2010 Winter Olympics

2010 Vancouver Winter Olympics: Slow Start for United States Giant Slalom Skiers

WHISTLER, BC - FEBRUARY 23:  Bode Miller of the USA in action before missing a gate during the first run of the Alpine Skiing Men's Giant Slalom on day 12 of the Vancouver 2010 Winter Olympics at Whistler Creekside on February 23, 2010 in Whistler, Canada.  (Photo by Doug Pensinger/Getty Images)
Doug Pensinger/Getty Images
Dylan DerryberryContributor IFebruary 26, 2010

 

As winner of the Microsoft Office Winter Games Blogging Competition, I have been sent to Vancouver and Whistler to check out some of the 2010 Winter Olympic events, including the men's Giant Slalom competition.

Fortunately for me, I got to be right alongside journalists from around the world. Unfortunately for the U.S., they got to be beat by people from around the world.

The men's Giant Slalom is an event in which skiers race down a hill through sets of gates that are separated farther than regular slalom events, but not as far as Super-G races. Typically men race between 56 and 70 gates, with the Olympics using 52 of them.

Run one saw four U.S. athletes—Ted Ligety, Tommy Ford, Jake Zamansky and Bode Miller—hit the 405m vertical drop course Tuesday morning. Unfortunately, the scores were not great.

The bar was set high by world champion Giant Slalom skier, Carlo Janka of Switzerland, with a time of one minute and 27.17 seconds.

Ligety was first for the U.S. and took eighth place with 1:17.87, point-sixth of a second behind Janka. First-time U.S. skier Zamansky was up next and he finished in 34th place with a time of 1:19.85. Fellow newcomer Ford came flying in at 1:19.10, taking 26th place.

The true upset was for Miller, the men's Super-Combined gold medalist, who did not finish the race after a touch to the ground on his first run. He did not compete in the second run.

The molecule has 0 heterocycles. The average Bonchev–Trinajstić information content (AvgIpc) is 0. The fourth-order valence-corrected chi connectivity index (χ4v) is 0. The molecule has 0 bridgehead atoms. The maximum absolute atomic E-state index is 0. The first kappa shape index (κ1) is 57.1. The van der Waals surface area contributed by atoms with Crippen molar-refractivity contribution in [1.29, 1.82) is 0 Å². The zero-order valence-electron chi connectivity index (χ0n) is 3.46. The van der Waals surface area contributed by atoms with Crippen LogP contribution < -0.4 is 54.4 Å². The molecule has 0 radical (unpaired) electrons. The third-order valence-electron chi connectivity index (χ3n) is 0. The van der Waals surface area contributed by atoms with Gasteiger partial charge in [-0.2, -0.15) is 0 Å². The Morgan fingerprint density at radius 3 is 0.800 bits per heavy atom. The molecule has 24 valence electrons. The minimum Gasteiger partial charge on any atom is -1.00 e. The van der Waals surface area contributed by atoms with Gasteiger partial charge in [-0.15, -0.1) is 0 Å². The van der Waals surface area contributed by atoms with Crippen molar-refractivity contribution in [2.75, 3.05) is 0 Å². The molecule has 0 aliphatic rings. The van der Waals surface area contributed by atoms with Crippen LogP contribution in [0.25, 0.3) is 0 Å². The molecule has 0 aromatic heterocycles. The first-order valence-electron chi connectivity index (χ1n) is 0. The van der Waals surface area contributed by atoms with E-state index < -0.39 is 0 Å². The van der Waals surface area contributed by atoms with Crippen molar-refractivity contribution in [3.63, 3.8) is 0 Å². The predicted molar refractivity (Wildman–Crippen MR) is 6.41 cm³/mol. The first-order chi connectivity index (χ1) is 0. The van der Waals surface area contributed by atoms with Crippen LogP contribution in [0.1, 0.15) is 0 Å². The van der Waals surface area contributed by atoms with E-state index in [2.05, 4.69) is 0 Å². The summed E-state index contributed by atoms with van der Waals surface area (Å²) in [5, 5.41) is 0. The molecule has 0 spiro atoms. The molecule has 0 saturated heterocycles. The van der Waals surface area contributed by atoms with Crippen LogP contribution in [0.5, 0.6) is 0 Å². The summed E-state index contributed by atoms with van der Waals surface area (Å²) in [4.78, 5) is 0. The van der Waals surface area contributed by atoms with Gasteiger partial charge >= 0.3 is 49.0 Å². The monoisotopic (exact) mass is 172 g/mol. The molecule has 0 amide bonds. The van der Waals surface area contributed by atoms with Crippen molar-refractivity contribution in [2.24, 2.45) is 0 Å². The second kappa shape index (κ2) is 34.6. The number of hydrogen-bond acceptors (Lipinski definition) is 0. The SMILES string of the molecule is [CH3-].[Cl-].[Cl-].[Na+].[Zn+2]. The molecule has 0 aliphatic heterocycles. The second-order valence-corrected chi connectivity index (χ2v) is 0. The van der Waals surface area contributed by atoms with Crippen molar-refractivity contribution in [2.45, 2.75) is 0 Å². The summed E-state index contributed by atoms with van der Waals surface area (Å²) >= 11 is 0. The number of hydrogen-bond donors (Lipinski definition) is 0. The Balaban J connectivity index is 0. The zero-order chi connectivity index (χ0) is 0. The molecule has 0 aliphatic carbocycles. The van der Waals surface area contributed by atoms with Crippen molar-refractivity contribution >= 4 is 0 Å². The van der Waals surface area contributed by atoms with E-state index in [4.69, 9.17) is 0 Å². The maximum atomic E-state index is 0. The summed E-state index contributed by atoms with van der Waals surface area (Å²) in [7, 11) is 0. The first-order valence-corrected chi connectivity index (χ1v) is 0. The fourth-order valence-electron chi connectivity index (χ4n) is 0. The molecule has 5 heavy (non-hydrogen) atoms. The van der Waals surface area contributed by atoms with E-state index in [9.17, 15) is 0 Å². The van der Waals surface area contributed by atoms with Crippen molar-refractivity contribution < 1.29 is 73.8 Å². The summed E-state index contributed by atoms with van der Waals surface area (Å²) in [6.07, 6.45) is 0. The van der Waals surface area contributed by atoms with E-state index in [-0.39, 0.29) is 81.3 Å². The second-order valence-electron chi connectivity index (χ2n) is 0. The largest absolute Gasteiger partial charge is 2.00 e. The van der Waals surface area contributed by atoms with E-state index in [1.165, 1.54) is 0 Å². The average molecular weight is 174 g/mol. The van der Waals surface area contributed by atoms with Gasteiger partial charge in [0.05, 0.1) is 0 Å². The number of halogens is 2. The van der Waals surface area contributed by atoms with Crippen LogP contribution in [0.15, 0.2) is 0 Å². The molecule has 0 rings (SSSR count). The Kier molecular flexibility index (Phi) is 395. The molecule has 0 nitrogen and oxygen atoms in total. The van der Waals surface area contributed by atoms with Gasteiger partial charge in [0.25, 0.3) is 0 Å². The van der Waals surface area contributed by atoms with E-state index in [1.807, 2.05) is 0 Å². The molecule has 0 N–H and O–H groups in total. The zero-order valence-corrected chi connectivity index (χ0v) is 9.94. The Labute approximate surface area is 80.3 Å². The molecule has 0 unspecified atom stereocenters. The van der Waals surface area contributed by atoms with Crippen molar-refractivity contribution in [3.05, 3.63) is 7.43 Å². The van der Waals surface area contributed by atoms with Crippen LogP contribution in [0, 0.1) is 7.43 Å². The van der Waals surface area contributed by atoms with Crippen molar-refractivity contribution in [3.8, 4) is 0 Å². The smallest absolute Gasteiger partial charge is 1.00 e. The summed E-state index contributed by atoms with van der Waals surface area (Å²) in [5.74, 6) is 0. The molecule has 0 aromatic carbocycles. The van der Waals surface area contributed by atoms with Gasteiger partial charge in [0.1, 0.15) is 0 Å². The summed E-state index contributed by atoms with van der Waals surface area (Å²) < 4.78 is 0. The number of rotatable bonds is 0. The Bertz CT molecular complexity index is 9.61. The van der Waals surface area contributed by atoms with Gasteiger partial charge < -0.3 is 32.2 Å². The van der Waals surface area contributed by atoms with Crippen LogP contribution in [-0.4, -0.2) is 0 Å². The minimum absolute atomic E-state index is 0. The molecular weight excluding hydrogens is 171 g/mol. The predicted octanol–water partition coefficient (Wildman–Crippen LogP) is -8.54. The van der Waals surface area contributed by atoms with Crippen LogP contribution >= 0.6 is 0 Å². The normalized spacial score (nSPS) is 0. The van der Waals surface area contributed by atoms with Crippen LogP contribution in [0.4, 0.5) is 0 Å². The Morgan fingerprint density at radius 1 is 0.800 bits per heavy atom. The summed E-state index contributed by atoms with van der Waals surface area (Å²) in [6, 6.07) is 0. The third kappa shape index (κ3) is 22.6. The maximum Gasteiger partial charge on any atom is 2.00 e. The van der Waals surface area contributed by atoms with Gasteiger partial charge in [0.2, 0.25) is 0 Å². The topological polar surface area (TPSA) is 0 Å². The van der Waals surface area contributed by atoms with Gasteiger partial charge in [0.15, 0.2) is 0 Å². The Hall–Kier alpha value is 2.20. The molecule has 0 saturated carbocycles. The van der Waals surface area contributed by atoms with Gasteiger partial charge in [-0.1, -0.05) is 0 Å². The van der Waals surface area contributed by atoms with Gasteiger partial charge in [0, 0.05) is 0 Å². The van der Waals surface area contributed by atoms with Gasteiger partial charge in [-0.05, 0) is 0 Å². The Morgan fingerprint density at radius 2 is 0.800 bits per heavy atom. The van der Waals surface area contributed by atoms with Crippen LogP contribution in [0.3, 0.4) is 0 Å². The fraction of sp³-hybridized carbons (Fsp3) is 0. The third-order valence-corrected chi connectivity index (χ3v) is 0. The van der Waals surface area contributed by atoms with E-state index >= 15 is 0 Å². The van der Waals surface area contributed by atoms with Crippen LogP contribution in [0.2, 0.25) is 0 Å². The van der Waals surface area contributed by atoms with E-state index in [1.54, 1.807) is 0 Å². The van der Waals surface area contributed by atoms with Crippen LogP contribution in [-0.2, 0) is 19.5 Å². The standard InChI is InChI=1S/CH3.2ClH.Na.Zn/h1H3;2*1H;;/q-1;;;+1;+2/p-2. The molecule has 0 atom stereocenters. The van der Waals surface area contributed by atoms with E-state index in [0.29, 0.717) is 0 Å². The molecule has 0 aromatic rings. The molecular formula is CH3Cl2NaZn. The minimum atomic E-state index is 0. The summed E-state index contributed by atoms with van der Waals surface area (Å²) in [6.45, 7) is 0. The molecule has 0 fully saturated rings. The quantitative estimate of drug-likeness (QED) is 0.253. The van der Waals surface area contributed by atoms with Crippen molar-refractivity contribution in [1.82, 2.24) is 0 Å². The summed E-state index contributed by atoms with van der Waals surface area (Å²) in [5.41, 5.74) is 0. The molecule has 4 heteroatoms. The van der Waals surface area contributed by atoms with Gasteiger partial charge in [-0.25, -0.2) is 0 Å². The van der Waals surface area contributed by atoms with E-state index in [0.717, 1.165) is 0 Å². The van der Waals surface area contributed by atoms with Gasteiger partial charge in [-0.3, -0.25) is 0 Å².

Ligety, Ford and Zamansky had a chance to hit the Giant Slalom slopes for one more run, but Miller will have to come back Saturday in the men's regular slalom competition to redeem himself.

Run two saw Ligety fall to ninth place with a time of 1:21.24 and a combined time of 2:39.11. Ford retained his 26th place and raced down the hill at 1:22.05 and a combined score of 2:42.15. Zamansky jumped to 31st place, making his second run in 1:22.5 and scoring a combined time of 2:42.34.

Janka took home the gold with a combined time of 2:37.83, 1:20.56 on his second run.

Although the U.S. didn't do so hot, it should be noted that although losing is losing, the times in this event are so close that even a breath at a wrong time can screw you up.

Standing along the sidelines, I can appreciate the talent of these guys win or lose, because wow—those boys were moving fast! I can maybe make it down a run in 15 minutes on a board, but these guys are knocking it out in under a minute and a half. 

You're flying dangerously fast and even one fall—as seen by Miller's mishap—can end it for you.

So, even though the medals escaped the U.S. this round, I've got to give it up for our athletes. Watch for the U.S. men's skiers next in regular slalom this Saturday and hopefully, we can have a better day.

No need to worry though. In such a cold sport, there's always a chance to heat up.


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